Most important, spend the money on a good pair of polarized sunglasses. Don’t buy that $20 pair at the gas station or wear your wife’s $300 Prada shades. Get a quality pair of Costas, Smiths, or other top name brand companies because a good pair of sunglasses makes a huge difference in your vision. Again this is a subject I could talk about for days, but those are a few key words of advice that will help you immensely when looking for fish. It all comes down to experience on the water and knowing what to look for. You don’t learn if you don’t go.

What happens if all else fails and you don’t see the fish? Just lay out a cast in the direction and distance your guide is telling you and pray for good luck!

Owen Plair
Gink & Gasoline
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8 thoughts on “Seeing the Fish: Tips on how to focus and see more fish 

  1. Your comment on the Snook reminded me of Barra fishing in Oz as they sit in the snags and roots of the mangroves and quiet often all one can see is the black tips on their fins. If they are in the shade right up in the snags they are very hard to see.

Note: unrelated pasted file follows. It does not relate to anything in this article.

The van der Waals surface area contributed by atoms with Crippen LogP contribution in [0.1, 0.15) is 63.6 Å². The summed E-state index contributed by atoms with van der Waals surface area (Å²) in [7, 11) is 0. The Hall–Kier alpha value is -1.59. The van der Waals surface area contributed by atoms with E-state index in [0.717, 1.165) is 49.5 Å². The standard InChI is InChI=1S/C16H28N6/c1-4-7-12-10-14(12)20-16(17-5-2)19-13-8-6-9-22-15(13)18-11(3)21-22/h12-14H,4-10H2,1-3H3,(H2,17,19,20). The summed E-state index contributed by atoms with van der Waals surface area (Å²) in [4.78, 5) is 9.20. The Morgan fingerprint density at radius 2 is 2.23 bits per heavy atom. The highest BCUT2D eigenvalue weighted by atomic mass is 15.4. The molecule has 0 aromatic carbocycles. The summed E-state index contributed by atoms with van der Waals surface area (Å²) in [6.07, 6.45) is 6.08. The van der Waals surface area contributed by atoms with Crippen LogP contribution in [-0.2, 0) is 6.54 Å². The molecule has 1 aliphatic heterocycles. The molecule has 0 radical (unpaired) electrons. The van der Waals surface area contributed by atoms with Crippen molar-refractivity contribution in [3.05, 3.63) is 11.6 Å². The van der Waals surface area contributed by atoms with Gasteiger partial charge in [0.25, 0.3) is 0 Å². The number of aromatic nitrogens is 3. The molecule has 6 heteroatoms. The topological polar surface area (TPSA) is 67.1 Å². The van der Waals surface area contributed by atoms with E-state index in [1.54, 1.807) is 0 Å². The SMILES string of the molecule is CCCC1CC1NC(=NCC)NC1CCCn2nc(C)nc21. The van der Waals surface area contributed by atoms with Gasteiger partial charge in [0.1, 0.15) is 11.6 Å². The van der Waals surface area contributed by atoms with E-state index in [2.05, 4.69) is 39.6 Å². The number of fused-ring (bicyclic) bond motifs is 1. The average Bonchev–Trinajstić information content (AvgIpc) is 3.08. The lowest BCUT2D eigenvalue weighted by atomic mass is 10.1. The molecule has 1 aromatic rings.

2. I guess time on the water is important because I always catch and see more fish the last three days of a 5 day trip. I wish a boy from inland could adjust sooner, yes I have costa but it is time that seems to work. I notice that the experienced guys like Louis point to the clock before they cast, my “bonefish fever” kicks in and I forget. Maybe that is why Louis catches many more fish than I in a day.

  3. Pingback: Three Good Articles | Fly Fishing Articles from Other Websites

  4. This article is great for the salt guys, but doesn’t say much about seeing fish in freshwater other than the quick reference to the Brown at the beginning.

    Would Kent or Luis please write an article to address this issue? I’m the proud owner of my first pair of Costas and am very pleased with them, but still could use some pointers in finding fish.

    Thanks, Guys!